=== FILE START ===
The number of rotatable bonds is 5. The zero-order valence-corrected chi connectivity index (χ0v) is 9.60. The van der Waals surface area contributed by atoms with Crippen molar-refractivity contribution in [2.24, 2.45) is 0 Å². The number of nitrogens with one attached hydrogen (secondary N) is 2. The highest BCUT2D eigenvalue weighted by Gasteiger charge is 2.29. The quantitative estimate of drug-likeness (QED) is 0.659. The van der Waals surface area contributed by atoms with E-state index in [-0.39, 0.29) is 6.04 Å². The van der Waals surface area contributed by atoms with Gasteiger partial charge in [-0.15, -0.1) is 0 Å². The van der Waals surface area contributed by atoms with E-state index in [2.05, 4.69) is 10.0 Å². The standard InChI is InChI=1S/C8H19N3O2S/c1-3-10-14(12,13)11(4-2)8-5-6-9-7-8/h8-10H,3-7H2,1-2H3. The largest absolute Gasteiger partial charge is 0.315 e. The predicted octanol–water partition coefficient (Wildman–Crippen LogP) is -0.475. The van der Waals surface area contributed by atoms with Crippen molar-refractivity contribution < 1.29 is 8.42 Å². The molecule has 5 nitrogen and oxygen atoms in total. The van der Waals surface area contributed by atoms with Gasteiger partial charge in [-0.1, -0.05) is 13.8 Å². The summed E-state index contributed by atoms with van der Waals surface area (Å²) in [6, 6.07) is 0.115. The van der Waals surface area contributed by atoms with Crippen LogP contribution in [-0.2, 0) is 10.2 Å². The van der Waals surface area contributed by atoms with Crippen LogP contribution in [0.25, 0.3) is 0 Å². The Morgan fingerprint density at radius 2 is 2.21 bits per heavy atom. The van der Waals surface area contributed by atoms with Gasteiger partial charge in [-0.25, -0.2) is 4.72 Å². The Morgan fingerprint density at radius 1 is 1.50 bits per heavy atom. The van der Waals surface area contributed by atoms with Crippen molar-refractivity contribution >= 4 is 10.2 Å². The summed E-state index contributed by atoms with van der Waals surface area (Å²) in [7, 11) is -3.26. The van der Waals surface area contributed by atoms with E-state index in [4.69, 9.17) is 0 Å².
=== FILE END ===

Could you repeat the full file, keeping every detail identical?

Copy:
The number of rotatable bonds is 5. The zero-order valence-corrected chi connectivity index (χ0v) is 9.60. The van der Waals surface area contributed by atoms with Crippen molar-refractivity contribution in [2.24, 2.45) is 0 Å². The number of nitrogens with one attached hydrogen (secondary N) is 2. The highest BCUT2D eigenvalue weighted by Gasteiger charge is 2.29. The quantitative estimate of drug-likeness (QED) is 0.659. The van der Waals surface area contributed by atoms with E-state index in [-0.39, 0.29) is 6.04 Å². The van der Waals surface area contributed by atoms with Gasteiger partial charge in [-0.15, -0.1) is 0 Å². The van der Waals surface area contributed by atoms with E-state index in [2.05, 4.69) is 10.0 Å². The standard InChI is InChI=1S/C8H19N3O2S/c1-3-10-14(12,13)11(4-2)8-5-6-9-7-8/h8-10H,3-7H2,1-2H3. The largest absolute Gasteiger partial charge is 0.315 e. The predicted octanol–water partition coefficient (Wildman–Crippen LogP) is -0.475. The van der Waals surface area contributed by atoms with Crippen molar-refractivity contribution < 1.29 is 8.42 Å². The molecule has 5 nitrogen and oxygen atoms in total. The van der Waals surface area contributed by atoms with Gasteiger partial charge in [-0.1, -0.05) is 13.8 Å². The summed E-state index contributed by atoms with van der Waals surface area (Å²) in [6, 6.07) is 0.115. The van der Waals surface area contributed by atoms with Crippen LogP contribution in [-0.2, 0) is 10.2 Å². The van der Waals surface area contributed by atoms with Crippen LogP contribution in [0.25, 0.3) is 0 Å². The Morgan fingerprint density at radius 2 is 2.21 bits per heavy atom. The van der Waals surface area contributed by atoms with Gasteiger partial charge in [-0.25, -0.2) is 4.72 Å². The Morgan fingerprint density at radius 1 is 1.50 bits per heavy atom. The van der Waals surface area contributed by atoms with Crippen molar-refractivity contribution >= 4 is 10.2 Å². The summed E-state index contributed by atoms with van der Waals surface area (Å²) in [7, 11) is -3.26. The van der Waals surface area contributed by atoms with E-state index in [4.69, 9.17) is 0 Å².